Researchers Uncover Key to Development of Peripheral Nervous System

Released: 28-May-2013 5:00 PM EDT
Source Newsroom: Geisinger Health System
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Citations Nature Communications

Newswise — DANVILLE, Pa. – Patients suffering from hereditary neuropathy may have hope for new treatment thanks to a Geisinger study that uncovered a key to the development of the peripheral nervous system.

In an article published today in the online medical journal Nature Communications, Geisinger researchers found that a protein present within immune system cells plays a larger role than previously thought in the development of the peripheral nervous system.

Nikolaos Tapinos, M.D., Ph.D., director of neurosurgery research and staff scientist at Geisinger’s Sigfried and Janet Weis Center for Research, said the findings could have implications in how hereditary neuropathy is treated. Hereditary neuropathy affects the peripheral nervous system, causing subtle symptoms such as muscle weakness, wasting and numbness that worsen over time.

“When the peripheral nervous system develops in utero, certain proteins control how the cells travel throughout the body to the proper locations,” Dr. Tapinos said. “Some of those proteins are already known, but this is the first time that the protein Lck has been identified as integral to this process.”

Lck, or lymphocyte-specific protein tyrosine kinase, is a protein that is found inside specialized cells of the immune system. Dr. Tapinos’ research found that Lck controls how cells called Schwann cells migrate across neurons throughout the peripheral nervous system.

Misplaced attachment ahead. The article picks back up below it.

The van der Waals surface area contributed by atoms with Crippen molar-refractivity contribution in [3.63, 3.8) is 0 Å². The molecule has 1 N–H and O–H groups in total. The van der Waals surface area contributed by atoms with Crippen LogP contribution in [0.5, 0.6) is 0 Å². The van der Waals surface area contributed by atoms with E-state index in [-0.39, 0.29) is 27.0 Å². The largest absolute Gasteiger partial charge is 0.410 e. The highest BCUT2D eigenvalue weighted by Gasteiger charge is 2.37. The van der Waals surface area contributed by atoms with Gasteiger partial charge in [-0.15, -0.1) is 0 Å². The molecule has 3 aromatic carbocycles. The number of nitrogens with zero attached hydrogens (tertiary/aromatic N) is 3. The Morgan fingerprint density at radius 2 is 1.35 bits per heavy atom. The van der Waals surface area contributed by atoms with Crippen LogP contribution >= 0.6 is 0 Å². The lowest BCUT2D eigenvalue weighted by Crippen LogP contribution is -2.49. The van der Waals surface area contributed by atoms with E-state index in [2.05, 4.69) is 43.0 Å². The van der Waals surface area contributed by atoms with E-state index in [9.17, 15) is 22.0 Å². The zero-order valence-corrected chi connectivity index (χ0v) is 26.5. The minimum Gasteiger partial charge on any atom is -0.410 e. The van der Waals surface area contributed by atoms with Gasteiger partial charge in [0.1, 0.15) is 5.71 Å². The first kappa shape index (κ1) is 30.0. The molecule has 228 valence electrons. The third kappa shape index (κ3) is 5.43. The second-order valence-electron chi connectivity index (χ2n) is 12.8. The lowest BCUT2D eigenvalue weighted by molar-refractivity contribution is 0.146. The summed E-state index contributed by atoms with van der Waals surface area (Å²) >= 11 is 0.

Schwann cells function by creating the myelin sheath, the fatty covering that acts as an insulator around nerve fibers. In humans, the production of myelin begins in the 14th week of fetal development and continues through infancy and adolescence. When errors occur in the creation of myelin, hereditary neuropathy such as Charcot-Marie-Tooth disease (CMT), a motor and sensory neuropathy, can result.

“What we have found is that Lck is essentially the ‘switch’ that signals migration of the Schwann cells and production of the myelin sheath,” Dr. Tapinos said. “This finding sets the stage for further research into the specific molecular mechanisms that occur in order for this process to break down, and eventually toward developing treatments to prevent it.”

Nature Communications is an online-only, multidisciplinary journal dedicated to publishing high-quality research in all areas of the biological, physical and chemical sciences. Papers published by the journal represent important advances within each field.

Other authors on the article are Jennifer Ness Myers and Kristin Snyder, both of Geisinger’s Sigfried and Janet Weis Center for Research.


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